Ok I could talk about this for hour, but I ll conclude now.

The bottom line is that China is not our friend. They have a different world view and vision than we do, one where democracy and freedom of speech are not on the menu. As such, it is crucial that we decrease our economic reliance on China, brought back our jobs, or outsource in friendly countries. For the US, it would be Mexico.

For the EU, my bet is on Ukraine, Georgia, Moldova, and Balkans countries.

There is a lot of work to do, and certainly a lot of money to be made.
 

Kevin88660

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From a historical perspective, the anti-China sentiment is a result of China's fantastic development that now challenges the hegemony of the West. China, for my Grandmother born in 1928, was synonym with extreme poverty and hunger. 2 generations later, China is synonym with rich tourists and world manufacturer.

How about that?

I agree a 100% with Walter Hay. China wouldn't be what it is today if world importers had not been greedy and lazy sourcing products to China + outsourcing everything there as well. Doing so forced manufacturers to share their knowledge which gave China an enormous advantage, added to all the others that they had: cheap workers, from a culture that values education and work, lots of raw material, and a deep hunger for making money.

What did you expect?

This anti-China sentiments stems from jealousy from the West, which sees China doing better and succeeding where the West is failing (coronavirus, social peace, economic development, social mobility, research and patterns, and now, the military).

When Nixon reestablished ties with China, the idea was that dealing with China would eventually made the Chinese more like us. Diplomats believed China would have but not choice to reform politically and open economically.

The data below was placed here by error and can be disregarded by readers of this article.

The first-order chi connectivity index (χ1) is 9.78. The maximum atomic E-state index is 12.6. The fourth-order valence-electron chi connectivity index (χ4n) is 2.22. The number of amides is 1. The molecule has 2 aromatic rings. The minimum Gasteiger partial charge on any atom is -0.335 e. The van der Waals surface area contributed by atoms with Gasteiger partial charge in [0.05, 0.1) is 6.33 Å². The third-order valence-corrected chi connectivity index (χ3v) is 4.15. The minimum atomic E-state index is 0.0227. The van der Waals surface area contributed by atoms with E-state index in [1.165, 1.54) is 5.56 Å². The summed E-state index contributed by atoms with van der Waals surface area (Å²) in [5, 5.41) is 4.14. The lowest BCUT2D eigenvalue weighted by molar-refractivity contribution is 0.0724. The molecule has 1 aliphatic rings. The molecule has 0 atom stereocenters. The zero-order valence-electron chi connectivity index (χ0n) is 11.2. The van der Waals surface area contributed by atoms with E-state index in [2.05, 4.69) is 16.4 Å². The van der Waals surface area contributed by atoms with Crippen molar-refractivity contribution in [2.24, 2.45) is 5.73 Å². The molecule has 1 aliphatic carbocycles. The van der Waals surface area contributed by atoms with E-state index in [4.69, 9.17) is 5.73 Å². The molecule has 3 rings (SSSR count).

None of this happened. This day-dreaming stopped in the last years of the Obama presidency, who suddenly realized China wasn't getting more Western. It was getting more Chinese.

As such, US foreign policy (the EU being too busy to focus on itself and hence, absent in the debate) shifted from the Middle-East to refocus on South-East Asia, where China is building military bases in the South-China Sea and making military alliances with traditional US allies (eg: Philippines).

Ok I could talk about this for hour, but I ll conclude now.

The bottom line is that China is not our friend. They have a different world view and vision than we do, one where democracy and freedom of speech are not on the menu. As such, it is crucial that we decrease our economic reliance on China, brought back our jobs, or outsource in friendly countries. For the US, it would be Mexico.

For the EU, my bet is on Ukraine, Georgia, Moldova, and Balkans countries.

There is a lot of work to do, and certainly a lot of money to be made.
I think for the average small guy living outside China is an opportunity rather than a challenge. At least you can benefit from E-commerce.

The rise of China is becoming a challenge for big players. China used to be perfect for mncs. Provide a cheap source of production of manufacturing components and keep all the high margin for themselves.

Not any more. As China wants to move to the higher value ladder chain. Chinese growth is based on a “your margin is my opportunity”.

Your country can trade less with China choosing to do more trade with Mexico and Ukraine. But that is not stopping Mexico and Ukraine from doing business with China. “Doing less business with China” becomes what everyone says but no one does.